The study, released Friday by the Well Being Trust and the American Academy of Family Physicians, warns that the anxiety over the growing unemployment crisis, economic downturns and isolation could significantly increase so-called "deaths of despair."
Death estimates ranged from 27,644 if the economy recovers quickly, to 154,037 if recovery is slow.
"Deaths of despair are tied to multiple factors, like unemployment, fear and dread, and isolation," said Benjamin Miller, the chief strategy officer for Well Being Trust that authored the study.
"Prior to the COVID-19 pandemic, there were already an unprecedented number of deaths of despair (almost 182,000 in 2018). We wanted to estimate how this pandemic would change that number moving forward," Miller said.
Alcohol sales have spiked since stay-at-home orders were imposed. Reports show more people seeking treatment for alcohol problems in regions where coronavirus has hit the hardest.
"We see very troubling signs across the nation," said Dr. Elinore McCance-Katz, assistant secretary at Department of Health and Human Services and head of the Substance Abuse and Mental Health Administration. "There's more substance abuse, more overdoses, more domestic violence and neglect and abuse of children."
The new report urges a robust approach from local, state and federal officials and agencies to ensure those who lose their jobs because of the pandemic can find work.
"Unemployment during the Great Recession was associated with an increase in suicide deaths and drug overdose deaths," according to the study.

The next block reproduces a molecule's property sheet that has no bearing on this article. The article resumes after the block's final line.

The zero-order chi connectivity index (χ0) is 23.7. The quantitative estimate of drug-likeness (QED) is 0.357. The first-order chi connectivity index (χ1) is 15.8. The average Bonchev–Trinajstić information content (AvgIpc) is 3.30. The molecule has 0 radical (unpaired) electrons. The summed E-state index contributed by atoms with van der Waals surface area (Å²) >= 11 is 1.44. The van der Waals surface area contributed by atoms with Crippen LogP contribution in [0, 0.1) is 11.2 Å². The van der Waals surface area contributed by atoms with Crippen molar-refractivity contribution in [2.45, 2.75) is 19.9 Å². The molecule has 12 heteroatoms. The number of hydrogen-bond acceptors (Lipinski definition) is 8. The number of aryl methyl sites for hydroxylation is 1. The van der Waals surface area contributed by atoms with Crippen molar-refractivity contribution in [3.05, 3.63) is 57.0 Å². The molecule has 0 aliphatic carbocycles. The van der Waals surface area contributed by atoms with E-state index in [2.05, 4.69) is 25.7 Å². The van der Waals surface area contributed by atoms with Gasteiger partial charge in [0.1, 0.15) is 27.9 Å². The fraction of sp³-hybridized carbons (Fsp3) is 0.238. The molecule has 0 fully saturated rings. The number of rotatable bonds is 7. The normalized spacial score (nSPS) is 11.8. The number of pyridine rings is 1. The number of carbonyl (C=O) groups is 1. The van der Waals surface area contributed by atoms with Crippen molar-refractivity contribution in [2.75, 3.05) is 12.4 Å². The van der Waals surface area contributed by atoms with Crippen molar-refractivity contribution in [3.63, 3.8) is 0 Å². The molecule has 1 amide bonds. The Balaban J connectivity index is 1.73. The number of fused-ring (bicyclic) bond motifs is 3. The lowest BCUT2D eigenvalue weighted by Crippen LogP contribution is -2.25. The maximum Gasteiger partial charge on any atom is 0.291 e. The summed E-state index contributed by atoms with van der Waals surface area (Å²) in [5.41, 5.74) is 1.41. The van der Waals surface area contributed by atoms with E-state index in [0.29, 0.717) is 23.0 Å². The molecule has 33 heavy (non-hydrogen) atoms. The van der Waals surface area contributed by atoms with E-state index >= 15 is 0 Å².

As of Friday, there were nearly 1,272,000 confirmed cases of COVID-19 in the US, and over 76,000 deaths, of which nearly 26,144 were in New York state, the epicenter of the pandemic in the US.
Approximately 134,000 people in the US could die from COVID-19, more than double an estimate five weeks ago of 72,000, according to the Institute for Health Metrics and Evaluation at the University of Washington’s School of Medicine.
The coronavirus pandemic triggered the steepest monthly loss of US jobs since the Great Depression, government data showed on Friday.
"There's a level of powerlessness with the economy, retirement funds, unemployment and trying to get unemployment checks," said Doug Tieman, CEO of Caron Treatment Centers in Pennsylvania. "All of them are anxiety-causing, and people feel lousy and then don’t see a light at the end of the tunnel."